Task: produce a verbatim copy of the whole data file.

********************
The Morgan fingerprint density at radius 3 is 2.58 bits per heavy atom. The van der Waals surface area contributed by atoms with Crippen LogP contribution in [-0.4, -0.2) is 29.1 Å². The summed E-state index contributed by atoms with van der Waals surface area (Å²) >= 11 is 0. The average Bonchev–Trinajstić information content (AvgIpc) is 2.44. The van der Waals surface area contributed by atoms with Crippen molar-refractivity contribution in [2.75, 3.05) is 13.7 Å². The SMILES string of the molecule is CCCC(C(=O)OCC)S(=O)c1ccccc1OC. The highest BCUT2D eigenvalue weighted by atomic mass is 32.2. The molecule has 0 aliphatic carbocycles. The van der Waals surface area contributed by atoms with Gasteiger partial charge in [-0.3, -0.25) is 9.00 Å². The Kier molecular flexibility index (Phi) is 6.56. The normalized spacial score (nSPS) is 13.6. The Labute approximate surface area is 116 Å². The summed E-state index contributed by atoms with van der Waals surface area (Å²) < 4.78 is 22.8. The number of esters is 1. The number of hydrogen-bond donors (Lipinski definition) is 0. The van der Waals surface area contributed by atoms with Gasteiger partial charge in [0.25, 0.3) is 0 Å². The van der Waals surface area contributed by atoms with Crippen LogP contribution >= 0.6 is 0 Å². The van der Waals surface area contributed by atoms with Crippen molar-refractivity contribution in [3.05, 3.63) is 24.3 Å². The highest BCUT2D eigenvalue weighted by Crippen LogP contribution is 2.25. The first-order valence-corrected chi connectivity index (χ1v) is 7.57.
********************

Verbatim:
The Morgan fingerprint density at radius 3 is 2.58 bits per heavy atom. The van der Waals surface area contributed by atoms with Crippen LogP contribution in [-0.4, -0.2) is 29.1 Å². The summed E-state index contributed by atoms with van der Waals surface area (Å²) >= 11 is 0. The average Bonchev–Trinajstić information content (AvgIpc) is 2.44. The van der Waals surface area contributed by atoms with Crippen molar-refractivity contribution in [2.75, 3.05) is 13.7 Å². The SMILES string of the molecule is CCCC(C(=O)OCC)S(=O)c1ccccc1OC. The highest BCUT2D eigenvalue weighted by atomic mass is 32.2. The molecule has 0 aliphatic carbocycles. The van der Waals surface area contributed by atoms with Gasteiger partial charge in [-0.3, -0.25) is 9.00 Å². The Kier molecular flexibility index (Phi) is 6.56. The normalized spacial score (nSPS) is 13.6. The Labute approximate surface area is 116 Å². The summed E-state index contributed by atoms with van der Waals surface area (Å²) < 4.78 is 22.8. The number of esters is 1. The number of hydrogen-bond donors (Lipinski definition) is 0. The van der Waals surface area contributed by atoms with Gasteiger partial charge in [0.25, 0.3) is 0 Å². The van der Waals surface area contributed by atoms with Crippen LogP contribution >= 0.6 is 0 Å². The van der Waals surface area contributed by atoms with Crippen molar-refractivity contribution in [3.05, 3.63) is 24.3 Å². The highest BCUT2D eigenvalue weighted by Crippen LogP contribution is 2.25. The first-order valence-corrected chi connectivity index (χ1v) is 7.57.